March 25, 2014
Let me take a second to debunk a commonly held myth: "Meth is not fun or pleasurable." That simply is not true, in the beginning. The fact is that there is something about the experience of using meth that seemed attractive to me. The truth is that there came a point where it became far too much work to achieve the same high that you had the first time I used. This is commonly referred to as "chasing the high" not to mention the toll that my body paid in the process of that futile mission. This mission could best be described as "my love affair with meth."
My drug of choice is crystal meth. As soon as you hear "crystal meth," you instantly think of a meth lab in southern Missouri. I can assure you, however, that meth can be seen in every walk of life across all socio-economic groups. While it is true that many gay men use crystal to enhance sex, that is certainly not the only group that utilizes it.
Even before a person actually uses meth, their brain is already anticipating the chemicals that are about to be released. Most people will start out by snorting meth that is finely ground up into a powder. I equate this to snorting table salt. As a person's addiction grows they will usually progress to smoking and many times eventually by shooting, more commonly referred to as slamming. I am getting ahead of myself. Many are starting down this journey with a prescription in hand; that prescription is for Adderall. When you have a prescription for something, then the stigma is removed. Meth, manufactured using household cleaning products, rat poisons, and liquid drain-o and let us not forget, the ever-important pseudoephedrine becomes more accessible and socially acceptable when acquired from your local pharmacy, albeit under the name of amphetamine-salts.
In the beginning a person isn't an addict, they are simply a person who is using meth. Addiction occurs when the person longs for the physical attributes that meth affords them. Increased energy, increased libido, hunger suppression, increased focus (initially), the ability to be more social (initially) -- however, all of these traits are short-lived. For some, this addiction may develop with the first use and for others it is something that takes time. My own addiction was something that formed over a period of time, somewhere between 6 months and a year and a half. Seemingly, one day, I woke up and realized that I had become a person that I never wanted to become. I was addicted to methamphetamines.
It started as something that I did socially; it soon became something that I did by myself. When I was social with people, it was either with other people who were using or I if was out and most likely detoxing. Soon however I got to where I wasn't even social with other users since I did not want to share my own stash.
Meth did not make me a "sex-crazed monster"; it only served to make me less-inhibited. Meth helped to increase sexual libido and decreased pain-receptors. Many times this served to create a scenario where I would place myself into situations while I was using that I never would have placed myself if I was sober. For me, HIV infection did not come as a result of using meth directly, such as with a dirty needle. It came instead as a result of high doses of methamphetamines which caused my body to have an allergic reaction. As a result, I was placed on prednisone, which knocked out my immune system. I like to say that I helped to create the ideal situation to become infected with HIV. Another interesting point is that had I been prescribed and actively taking PrEP (Pre-Exposure Prophylaxis) my HIV infection could have been completely preventable. Studies have shown that PrEP has been up to 99 percent effective in reducing HIV infection. Condoms were used, however, not as much as they could have been. PrEP however would have offered another level of effective protection.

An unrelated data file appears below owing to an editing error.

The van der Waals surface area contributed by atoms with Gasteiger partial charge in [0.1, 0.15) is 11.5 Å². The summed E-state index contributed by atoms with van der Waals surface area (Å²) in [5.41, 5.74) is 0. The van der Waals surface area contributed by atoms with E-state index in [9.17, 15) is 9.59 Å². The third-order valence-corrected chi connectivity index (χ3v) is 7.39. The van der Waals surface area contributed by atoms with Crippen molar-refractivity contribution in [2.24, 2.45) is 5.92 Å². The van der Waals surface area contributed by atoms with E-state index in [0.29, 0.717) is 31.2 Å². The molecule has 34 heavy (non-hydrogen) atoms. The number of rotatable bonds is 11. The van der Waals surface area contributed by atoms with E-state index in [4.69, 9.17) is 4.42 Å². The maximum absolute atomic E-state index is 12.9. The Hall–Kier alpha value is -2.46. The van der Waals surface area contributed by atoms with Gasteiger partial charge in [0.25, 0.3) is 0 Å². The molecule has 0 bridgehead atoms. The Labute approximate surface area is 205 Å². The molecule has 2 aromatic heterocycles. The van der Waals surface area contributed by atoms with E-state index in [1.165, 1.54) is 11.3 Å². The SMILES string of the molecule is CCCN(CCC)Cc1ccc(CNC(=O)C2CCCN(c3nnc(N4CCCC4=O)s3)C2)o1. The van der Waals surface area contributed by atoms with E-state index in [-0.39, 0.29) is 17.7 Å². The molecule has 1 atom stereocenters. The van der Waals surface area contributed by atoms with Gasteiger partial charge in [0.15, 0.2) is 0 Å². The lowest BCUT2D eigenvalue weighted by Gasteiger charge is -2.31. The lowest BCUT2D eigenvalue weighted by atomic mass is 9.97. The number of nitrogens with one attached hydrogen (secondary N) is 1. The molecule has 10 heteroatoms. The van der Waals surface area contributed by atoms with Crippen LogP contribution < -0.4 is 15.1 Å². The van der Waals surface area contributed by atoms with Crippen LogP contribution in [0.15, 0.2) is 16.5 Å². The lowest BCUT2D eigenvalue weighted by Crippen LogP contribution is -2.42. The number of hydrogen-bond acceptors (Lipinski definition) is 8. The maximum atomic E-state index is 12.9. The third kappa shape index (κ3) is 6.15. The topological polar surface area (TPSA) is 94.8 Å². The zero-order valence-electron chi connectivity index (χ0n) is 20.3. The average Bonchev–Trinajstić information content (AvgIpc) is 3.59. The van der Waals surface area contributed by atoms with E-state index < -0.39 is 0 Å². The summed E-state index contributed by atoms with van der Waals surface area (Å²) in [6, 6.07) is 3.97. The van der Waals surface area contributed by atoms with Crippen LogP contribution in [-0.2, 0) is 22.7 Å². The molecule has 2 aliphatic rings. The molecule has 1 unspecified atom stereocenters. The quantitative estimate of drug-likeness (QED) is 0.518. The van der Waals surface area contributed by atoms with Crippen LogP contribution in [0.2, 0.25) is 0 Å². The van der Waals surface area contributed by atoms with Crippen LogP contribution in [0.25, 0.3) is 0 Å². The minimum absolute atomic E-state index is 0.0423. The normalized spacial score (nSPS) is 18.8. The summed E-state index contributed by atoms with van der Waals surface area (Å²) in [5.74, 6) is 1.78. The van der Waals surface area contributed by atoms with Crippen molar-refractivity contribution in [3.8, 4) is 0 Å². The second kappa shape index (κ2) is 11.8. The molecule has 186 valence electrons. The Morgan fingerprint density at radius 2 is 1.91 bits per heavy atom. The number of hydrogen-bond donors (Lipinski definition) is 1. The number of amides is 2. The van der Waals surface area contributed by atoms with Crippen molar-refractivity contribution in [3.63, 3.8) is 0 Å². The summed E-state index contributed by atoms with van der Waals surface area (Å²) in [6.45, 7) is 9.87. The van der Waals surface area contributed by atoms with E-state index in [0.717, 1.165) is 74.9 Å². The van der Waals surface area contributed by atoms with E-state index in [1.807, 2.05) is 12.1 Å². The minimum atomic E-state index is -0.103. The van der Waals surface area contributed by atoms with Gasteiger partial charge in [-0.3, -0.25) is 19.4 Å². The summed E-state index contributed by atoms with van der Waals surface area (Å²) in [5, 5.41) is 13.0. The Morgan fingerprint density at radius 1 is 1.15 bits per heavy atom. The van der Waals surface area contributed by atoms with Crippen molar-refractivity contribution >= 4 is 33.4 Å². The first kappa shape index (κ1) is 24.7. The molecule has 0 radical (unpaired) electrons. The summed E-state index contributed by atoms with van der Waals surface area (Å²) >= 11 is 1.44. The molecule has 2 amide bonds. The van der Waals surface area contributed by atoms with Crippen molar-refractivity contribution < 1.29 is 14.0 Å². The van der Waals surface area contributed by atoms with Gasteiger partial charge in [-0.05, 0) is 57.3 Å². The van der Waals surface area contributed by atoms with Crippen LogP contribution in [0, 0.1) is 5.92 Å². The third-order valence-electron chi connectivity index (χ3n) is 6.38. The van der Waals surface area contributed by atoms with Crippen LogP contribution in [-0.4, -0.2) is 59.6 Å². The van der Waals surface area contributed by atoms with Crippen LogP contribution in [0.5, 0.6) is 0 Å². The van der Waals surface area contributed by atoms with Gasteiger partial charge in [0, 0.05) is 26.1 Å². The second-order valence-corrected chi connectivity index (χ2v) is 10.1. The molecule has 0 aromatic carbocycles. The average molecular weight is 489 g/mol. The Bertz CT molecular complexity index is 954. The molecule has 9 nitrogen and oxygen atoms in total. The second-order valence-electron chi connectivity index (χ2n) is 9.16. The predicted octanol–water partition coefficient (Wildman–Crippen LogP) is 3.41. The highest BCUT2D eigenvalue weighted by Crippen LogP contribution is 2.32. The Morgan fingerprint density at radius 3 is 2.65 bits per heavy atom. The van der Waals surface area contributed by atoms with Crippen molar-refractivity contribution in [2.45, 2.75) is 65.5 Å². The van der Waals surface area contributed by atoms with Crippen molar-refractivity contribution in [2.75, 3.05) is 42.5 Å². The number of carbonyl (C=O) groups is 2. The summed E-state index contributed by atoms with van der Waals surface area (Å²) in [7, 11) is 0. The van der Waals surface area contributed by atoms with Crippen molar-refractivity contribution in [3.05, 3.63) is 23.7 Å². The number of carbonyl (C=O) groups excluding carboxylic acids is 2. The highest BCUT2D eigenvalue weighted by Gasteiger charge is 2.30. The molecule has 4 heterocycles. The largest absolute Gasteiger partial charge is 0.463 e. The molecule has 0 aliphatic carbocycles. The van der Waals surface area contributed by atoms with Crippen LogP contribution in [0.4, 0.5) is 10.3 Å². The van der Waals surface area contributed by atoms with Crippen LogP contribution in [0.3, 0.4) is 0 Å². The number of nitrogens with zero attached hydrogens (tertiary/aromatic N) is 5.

My life as an addict had one purpose: to acquire and use as much meth as I could in order to achieve a high. The monster grew and got bigger the more that I used. The more my addiction grew, the more that I would have to use. With extremely high doses of meth, a phenomenon known as "amphetamine psychosis" became normal: hallucinations, hearing voices, inability to sit still or concentrate or to even perform basic functions or tasks. Most people just refer to this as "tweaking." One day would quickly morph into 3-4 days awake without having anything to eat or any sleep. My only desire, my only need was to use more.
I knew that my life had reached a new low when I was on the verge of getting evicted from my house, my new VW Jetta SUV was on the brink of getting repossessed and all I could think about was getting high. I quit going to work, a job that I had for close to seven years. All that I wanted to do was to be left alone and get high. The only time that I would venture out of the house was to make a trip to the corner liquor store for a case of beer. I decided to cash out my 401K and soon the only person that I would see or talk to was my dealer. Life had reached that new low when it is 4AM and I am sitting in the living room of my house watching television with a dealer that ordinarily I would never have associated with. Now, however, he was my lifeline.
All of these stories I had heard before. I had seen other people who had lost everything and I swore that would never become me. I will not sit here and tell you not to do meth. I will only tell you that meth can be found among you and your friend groups. You might be dealing with addiction, or you might think that you have it under control. I use my life as an example of the potential of life on meth and also the potential of life off of meth.
If you think that you might have a problem with methamphetamines I encourage you to talk to someone.
Read Aaron's blog My HIV Journey.